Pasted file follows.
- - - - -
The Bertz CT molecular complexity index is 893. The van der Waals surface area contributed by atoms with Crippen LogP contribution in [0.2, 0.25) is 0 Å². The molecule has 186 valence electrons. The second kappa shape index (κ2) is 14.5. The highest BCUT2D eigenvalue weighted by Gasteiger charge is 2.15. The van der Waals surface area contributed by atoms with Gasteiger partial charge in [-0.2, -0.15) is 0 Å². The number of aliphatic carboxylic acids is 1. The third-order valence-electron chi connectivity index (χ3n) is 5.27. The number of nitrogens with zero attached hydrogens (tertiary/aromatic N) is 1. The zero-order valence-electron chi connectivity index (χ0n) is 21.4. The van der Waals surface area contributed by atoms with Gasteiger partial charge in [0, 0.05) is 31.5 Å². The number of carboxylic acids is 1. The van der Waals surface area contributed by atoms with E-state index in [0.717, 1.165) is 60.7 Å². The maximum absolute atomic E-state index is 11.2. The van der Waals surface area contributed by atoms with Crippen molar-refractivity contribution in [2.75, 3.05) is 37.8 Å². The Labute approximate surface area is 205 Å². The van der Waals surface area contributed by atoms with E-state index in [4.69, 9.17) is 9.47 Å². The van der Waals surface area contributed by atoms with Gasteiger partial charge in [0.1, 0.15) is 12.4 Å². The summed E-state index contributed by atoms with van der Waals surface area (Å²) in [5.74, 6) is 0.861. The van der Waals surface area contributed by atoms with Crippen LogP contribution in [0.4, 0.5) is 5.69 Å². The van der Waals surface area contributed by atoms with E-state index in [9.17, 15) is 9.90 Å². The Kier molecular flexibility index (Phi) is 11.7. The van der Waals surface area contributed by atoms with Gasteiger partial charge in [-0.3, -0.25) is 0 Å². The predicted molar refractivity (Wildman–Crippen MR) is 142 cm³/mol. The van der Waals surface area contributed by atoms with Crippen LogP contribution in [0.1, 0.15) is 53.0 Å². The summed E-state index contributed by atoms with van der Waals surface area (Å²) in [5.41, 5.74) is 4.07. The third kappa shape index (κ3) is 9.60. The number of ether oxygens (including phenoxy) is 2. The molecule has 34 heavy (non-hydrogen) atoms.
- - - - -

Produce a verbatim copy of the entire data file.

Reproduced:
The Bertz CT molecular complexity index is 893. The van der Waals surface area contributed by atoms with Crippen LogP contribution in [0.2, 0.25) is 0 Å². The molecule has 186 valence electrons. The second kappa shape index (κ2) is 14.5. The highest BCUT2D eigenvalue weighted by Gasteiger charge is 2.15. The van der Waals surface area contributed by atoms with Gasteiger partial charge in [-0.2, -0.15) is 0 Å². The number of aliphatic carboxylic acids is 1. The third-order valence-electron chi connectivity index (χ3n) is 5.27. The number of nitrogens with zero attached hydrogens (tertiary/aromatic N) is 1. The zero-order valence-electron chi connectivity index (χ0n) is 21.4. The van der Waals surface area contributed by atoms with Gasteiger partial charge in [0, 0.05) is 31.5 Å². The number of carboxylic acids is 1. The van der Waals surface area contributed by atoms with E-state index in [0.717, 1.165) is 60.7 Å². The maximum absolute atomic E-state index is 11.2. The van der Waals surface area contributed by atoms with Crippen molar-refractivity contribution in [2.75, 3.05) is 37.8 Å². The Labute approximate surface area is 205 Å². The van der Waals surface area contributed by atoms with E-state index in [4.69, 9.17) is 9.47 Å². The van der Waals surface area contributed by atoms with Gasteiger partial charge in [0.1, 0.15) is 12.4 Å². The summed E-state index contributed by atoms with van der Waals surface area (Å²) in [5.74, 6) is 0.861. The van der Waals surface area contributed by atoms with Crippen LogP contribution in [0.4, 0.5) is 5.69 Å². The van der Waals surface area contributed by atoms with E-state index in [9.17, 15) is 9.90 Å². The Kier molecular flexibility index (Phi) is 11.7. The van der Waals surface area contributed by atoms with Gasteiger partial charge in [-0.3, -0.25) is 0 Å². The predicted molar refractivity (Wildman–Crippen MR) is 142 cm³/mol. The van der Waals surface area contributed by atoms with Crippen LogP contribution in [0.1, 0.15) is 53.0 Å². The summed E-state index contributed by atoms with van der Waals surface area (Å²) in [5.41, 5.74) is 4.07. The third kappa shape index (κ3) is 9.60. The number of ether oxygens (including phenoxy) is 2. The molecule has 34 heavy (non-hydrogen) atoms.